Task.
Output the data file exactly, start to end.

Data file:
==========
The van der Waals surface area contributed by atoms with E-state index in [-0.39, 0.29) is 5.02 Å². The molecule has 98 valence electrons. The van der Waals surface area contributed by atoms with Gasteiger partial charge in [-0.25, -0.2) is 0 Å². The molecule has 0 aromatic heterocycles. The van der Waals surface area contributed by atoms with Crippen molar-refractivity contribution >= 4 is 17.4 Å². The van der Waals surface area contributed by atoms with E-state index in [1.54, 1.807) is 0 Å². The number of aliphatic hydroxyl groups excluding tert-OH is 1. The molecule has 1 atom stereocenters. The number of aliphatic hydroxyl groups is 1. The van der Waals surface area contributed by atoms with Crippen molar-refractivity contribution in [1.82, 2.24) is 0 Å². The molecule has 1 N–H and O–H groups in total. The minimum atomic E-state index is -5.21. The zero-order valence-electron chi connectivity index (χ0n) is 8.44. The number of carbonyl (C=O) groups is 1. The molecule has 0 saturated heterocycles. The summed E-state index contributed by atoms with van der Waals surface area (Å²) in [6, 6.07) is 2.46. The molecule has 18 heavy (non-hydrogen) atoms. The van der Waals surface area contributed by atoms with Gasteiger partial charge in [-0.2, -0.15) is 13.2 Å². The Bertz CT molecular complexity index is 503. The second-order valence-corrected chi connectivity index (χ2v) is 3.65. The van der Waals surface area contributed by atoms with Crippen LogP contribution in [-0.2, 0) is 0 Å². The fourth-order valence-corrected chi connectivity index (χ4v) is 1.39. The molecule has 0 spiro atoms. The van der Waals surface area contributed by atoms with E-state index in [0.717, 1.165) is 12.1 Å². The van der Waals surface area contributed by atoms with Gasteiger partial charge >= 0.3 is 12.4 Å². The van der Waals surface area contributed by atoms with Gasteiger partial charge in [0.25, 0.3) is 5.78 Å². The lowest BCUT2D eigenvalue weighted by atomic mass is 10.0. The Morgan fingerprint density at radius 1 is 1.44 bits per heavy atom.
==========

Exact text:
The van der Waals surface area contributed by atoms with E-state index in [-0.39, 0.29) is 5.02 Å². The molecule has 98 valence electrons. The van der Waals surface area contributed by atoms with Gasteiger partial charge in [-0.25, -0.2) is 0 Å². The molecule has 0 aromatic heterocycles. The van der Waals surface area contributed by atoms with Crippen molar-refractivity contribution >= 4 is 17.4 Å². The van der Waals surface area contributed by atoms with E-state index in [1.54, 1.807) is 0 Å². The number of aliphatic hydroxyl groups excluding tert-OH is 1. The molecule has 1 atom stereocenters. The number of aliphatic hydroxyl groups is 1. The van der Waals surface area contributed by atoms with Crippen molar-refractivity contribution in [1.82, 2.24) is 0 Å². The molecule has 1 N–H and O–H groups in total. The minimum atomic E-state index is -5.21. The zero-order valence-electron chi connectivity index (χ0n) is 8.44. The number of carbonyl (C=O) groups is 1. The molecule has 0 saturated heterocycles. The summed E-state index contributed by atoms with van der Waals surface area (Å²) in [6, 6.07) is 2.46. The molecule has 18 heavy (non-hydrogen) atoms. The van der Waals surface area contributed by atoms with Gasteiger partial charge in [-0.2, -0.15) is 13.2 Å². The Bertz CT molecular complexity index is 503. The second-order valence-corrected chi connectivity index (χ2v) is 3.65. The van der Waals surface area contributed by atoms with Crippen LogP contribution in [-0.2, 0) is 0 Å². The fourth-order valence-corrected chi connectivity index (χ4v) is 1.39. The molecule has 0 spiro atoms. The van der Waals surface area contributed by atoms with E-state index in [0.717, 1.165) is 12.1 Å². The van der Waals surface area contributed by atoms with Gasteiger partial charge >= 0.3 is 12.4 Å². The van der Waals surface area contributed by atoms with Gasteiger partial charge in [0.25, 0.3) is 5.78 Å². The lowest BCUT2D eigenvalue weighted by atomic mass is 10.0. The Morgan fingerprint density at radius 1 is 1.44 bits per heavy atom.